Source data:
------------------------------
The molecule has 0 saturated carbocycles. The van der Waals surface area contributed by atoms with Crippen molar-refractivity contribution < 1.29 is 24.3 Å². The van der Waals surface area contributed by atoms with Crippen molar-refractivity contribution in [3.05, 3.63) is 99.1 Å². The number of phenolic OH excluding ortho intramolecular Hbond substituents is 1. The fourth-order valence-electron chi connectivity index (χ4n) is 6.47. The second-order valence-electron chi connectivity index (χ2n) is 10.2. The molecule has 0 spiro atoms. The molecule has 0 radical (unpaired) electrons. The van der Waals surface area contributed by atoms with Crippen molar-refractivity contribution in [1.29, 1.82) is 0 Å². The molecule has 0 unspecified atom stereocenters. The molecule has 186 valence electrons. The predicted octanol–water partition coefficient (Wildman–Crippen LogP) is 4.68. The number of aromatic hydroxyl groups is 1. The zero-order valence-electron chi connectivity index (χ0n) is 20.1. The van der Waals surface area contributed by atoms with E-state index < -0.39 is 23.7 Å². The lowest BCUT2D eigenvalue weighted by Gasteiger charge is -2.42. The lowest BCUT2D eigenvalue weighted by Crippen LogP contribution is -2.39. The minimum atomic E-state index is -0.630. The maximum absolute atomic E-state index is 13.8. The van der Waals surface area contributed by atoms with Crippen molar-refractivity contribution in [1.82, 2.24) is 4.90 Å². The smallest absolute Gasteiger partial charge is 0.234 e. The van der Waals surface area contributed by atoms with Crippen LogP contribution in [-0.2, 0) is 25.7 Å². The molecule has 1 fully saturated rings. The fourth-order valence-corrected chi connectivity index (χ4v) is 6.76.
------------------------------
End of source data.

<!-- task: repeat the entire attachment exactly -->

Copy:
The molecule has 0 saturated carbocycles. The van der Waals surface area contributed by atoms with Crippen molar-refractivity contribution < 1.29 is 24.3 Å². The van der Waals surface area contributed by atoms with Crippen molar-refractivity contribution in [3.05, 3.63) is 99.1 Å². The number of phenolic OH excluding ortho intramolecular Hbond substituents is 1. The fourth-order valence-electron chi connectivity index (χ4n) is 6.47. The second-order valence-electron chi connectivity index (χ2n) is 10.2. The molecule has 0 spiro atoms. The molecule has 0 radical (unpaired) electrons. The van der Waals surface area contributed by atoms with Crippen molar-refractivity contribution in [1.29, 1.82) is 0 Å². The molecule has 0 unspecified atom stereocenters. The molecule has 186 valence electrons. The predicted octanol–water partition coefficient (Wildman–Crippen LogP) is 4.68. The number of aromatic hydroxyl groups is 1. The zero-order valence-electron chi connectivity index (χ0n) is 20.1. The van der Waals surface area contributed by atoms with E-state index < -0.39 is 23.7 Å². The lowest BCUT2D eigenvalue weighted by Gasteiger charge is -2.42. The lowest BCUT2D eigenvalue weighted by Crippen LogP contribution is -2.39. The minimum atomic E-state index is -0.630. The maximum absolute atomic E-state index is 13.8. The van der Waals surface area contributed by atoms with Crippen molar-refractivity contribution in [1.82, 2.24) is 4.90 Å². The smallest absolute Gasteiger partial charge is 0.234 e. The van der Waals surface area contributed by atoms with Crippen LogP contribution in [-0.2, 0) is 25.7 Å². The molecule has 1 fully saturated rings. The fourth-order valence-corrected chi connectivity index (χ4v) is 6.76.